Mimi was born in Saigon, Vietnam and was forced to flee in April 1975 on the last flight out of her war-torn homeland. She moved to the US with her mother, cousin, and three younger brothers, living first in a refugee camp in San Diego before moving to Minnesota where her family was sponsored by a Catholic Church. Transitioning to the US was challenging and she reflects that everything—the cars, the houses, and the landscapes—appeared very big in comparison to the country of her childhood. Without “English as a Second Language” classes in school, she mostly taught herself English by watching American TV shows, like The Brady Bunch, Father Knows Best, and I Love Lucy. She went on to study Chemical Engineering at the University of Minnesota and work as a Project Engineer at 3M.
Despite her penchant for math and science, art always played a part in Mimi’s life. In her formative years, she watched her mother sew, draw, and write calligraphy and, in high school and college, she took various painting electives. However, as an immigrant, Mimi was never encouraged to pursue art, but was presented with two career options: engineer or doctor. It wasn’t until she moved to Paris with her husband from 1990 to 1992 that she was really able to explore her passion for visual expression. She visited the Louvre almost daily and took various drawing and painting classes. Being able to ask herself “Who am I?” and “What do I like?” was a privilege she had not been afforded as a teenager growing up on welfare and looking after her younger siblings when her single mother was at work.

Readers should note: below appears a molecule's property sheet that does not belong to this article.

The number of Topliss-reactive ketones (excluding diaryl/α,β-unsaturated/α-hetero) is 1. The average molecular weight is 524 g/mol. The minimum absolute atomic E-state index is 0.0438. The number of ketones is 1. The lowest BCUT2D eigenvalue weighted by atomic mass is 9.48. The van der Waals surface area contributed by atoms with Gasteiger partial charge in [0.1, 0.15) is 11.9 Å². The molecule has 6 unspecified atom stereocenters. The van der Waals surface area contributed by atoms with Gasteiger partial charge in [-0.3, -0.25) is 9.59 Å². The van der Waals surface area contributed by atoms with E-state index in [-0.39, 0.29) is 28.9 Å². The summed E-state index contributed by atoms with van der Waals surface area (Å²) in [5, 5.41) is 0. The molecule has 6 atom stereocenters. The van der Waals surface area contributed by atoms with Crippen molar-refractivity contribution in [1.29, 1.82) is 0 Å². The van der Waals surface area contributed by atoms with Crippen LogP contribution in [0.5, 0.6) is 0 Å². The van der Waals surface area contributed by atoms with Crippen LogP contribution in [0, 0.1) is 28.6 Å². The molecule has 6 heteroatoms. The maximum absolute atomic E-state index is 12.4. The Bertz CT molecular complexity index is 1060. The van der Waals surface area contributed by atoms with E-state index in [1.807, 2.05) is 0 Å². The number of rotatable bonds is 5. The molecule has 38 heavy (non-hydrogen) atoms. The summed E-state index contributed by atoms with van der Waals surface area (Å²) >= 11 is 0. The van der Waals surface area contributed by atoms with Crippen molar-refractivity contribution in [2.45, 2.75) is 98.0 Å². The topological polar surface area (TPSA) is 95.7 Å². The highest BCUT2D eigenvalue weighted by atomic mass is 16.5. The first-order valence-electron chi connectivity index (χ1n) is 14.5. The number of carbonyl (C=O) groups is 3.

Mimi and her husband moved eight times within 25 years, including domestic moves to California, Ohio, and Illinois, as well as international moves to France and Switzerland. When her husband, two sons, and daughter moved to Switzerland in 2006, Mimi continued painting. She was first exposed to mosaics on a weekend trip to Barcelona where she was inspired by the impressive works of Antoni Gaudí and her first-ever glass cutting workshop. Mimi started working on ceramic mosaics in Switzerland thereafter.
When she and her family moved back to Minnesota, Mimi joined the Minnesota Mosaic Guild and began working on glass mosaics. Using a variety of techniques, her work combines vibrant colors and intricately cut pieces to create a sense of movement. She draws on inspiration from her life—often important role models, like her mother, or connections to her homeland. For Mimi, mosaics are a form of expression and catharsis.
To learn more about Mimi or her works, email her at firstname.lastname@example.org